Transmission electron micrograph of rat intestinal epithelial cell (IEC-6) with adherent Enterobacter sakazakii (arrow).
FIG. 3.
Effect of Enterobacter sakazakii (ES) on intestinal epithelial cells in vitro. Confluent rat intestinal epithelial cells stained with nuclear stain (DAPI) and with stain for apoptotic cells (APOTAG red). (A) Control culture not subjected to ES exposure. ...

Treatment of Enterobacter sakazakii Infection

Most infants infected with ES present with sepsis or meningitis, with seizure activity reported in nearly 30% of those affected. After initial resuscitation and prompt administration of antibiotics, a head computed tomography scan should be considered strongly. We believe that these recommendations should be extended to adult patients, especially those who are immunocompromised, who have ES-positive cultures. Intracranial findings that have been described in association with ES, although not exclusive to patients with ES meningitis, include abscess formation, ventricle dilation, infarcts, and hydrocephalus [51].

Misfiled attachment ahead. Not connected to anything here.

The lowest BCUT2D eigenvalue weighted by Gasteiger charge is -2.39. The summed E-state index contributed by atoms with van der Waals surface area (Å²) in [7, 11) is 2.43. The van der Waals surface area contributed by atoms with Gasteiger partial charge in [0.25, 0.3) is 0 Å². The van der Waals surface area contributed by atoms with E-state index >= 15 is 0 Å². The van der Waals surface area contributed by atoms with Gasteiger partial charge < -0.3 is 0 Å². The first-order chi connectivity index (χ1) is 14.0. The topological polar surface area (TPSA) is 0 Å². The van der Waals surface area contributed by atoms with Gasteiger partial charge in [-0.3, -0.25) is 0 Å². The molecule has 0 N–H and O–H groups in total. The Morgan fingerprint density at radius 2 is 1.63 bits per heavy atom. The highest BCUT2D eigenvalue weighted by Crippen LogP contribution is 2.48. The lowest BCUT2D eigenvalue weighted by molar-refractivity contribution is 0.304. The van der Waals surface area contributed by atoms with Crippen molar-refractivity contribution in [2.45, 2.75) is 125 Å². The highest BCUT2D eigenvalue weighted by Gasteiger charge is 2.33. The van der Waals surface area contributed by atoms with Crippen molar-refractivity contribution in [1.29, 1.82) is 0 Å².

Enterobacter sakazakii infection typically has been treated with ampicillin and gentamicin. However, many Enterobacter species are resistant to narrow-spectrum penicillins that traditionally have good activity against Enterobacteriaceae such as E. coli (i.e., ampicillin and amoxicillin). As pointed out by Lai et al., increasing resistance of ES to antibiotics should prompt physicians to consider carbapenems (i.e., imipenem-cilastatin, meropenem, or ertapenem) or the newer cephalosporins (e.g. cefepime) in concert with a second agent such as an aminoglycoside [7]. However, as per standard recommendations, minimizing the use of broad-spectrum antibiotics and selecting antimicrobials on the basis of culture and sensitivity results are of paramount importance.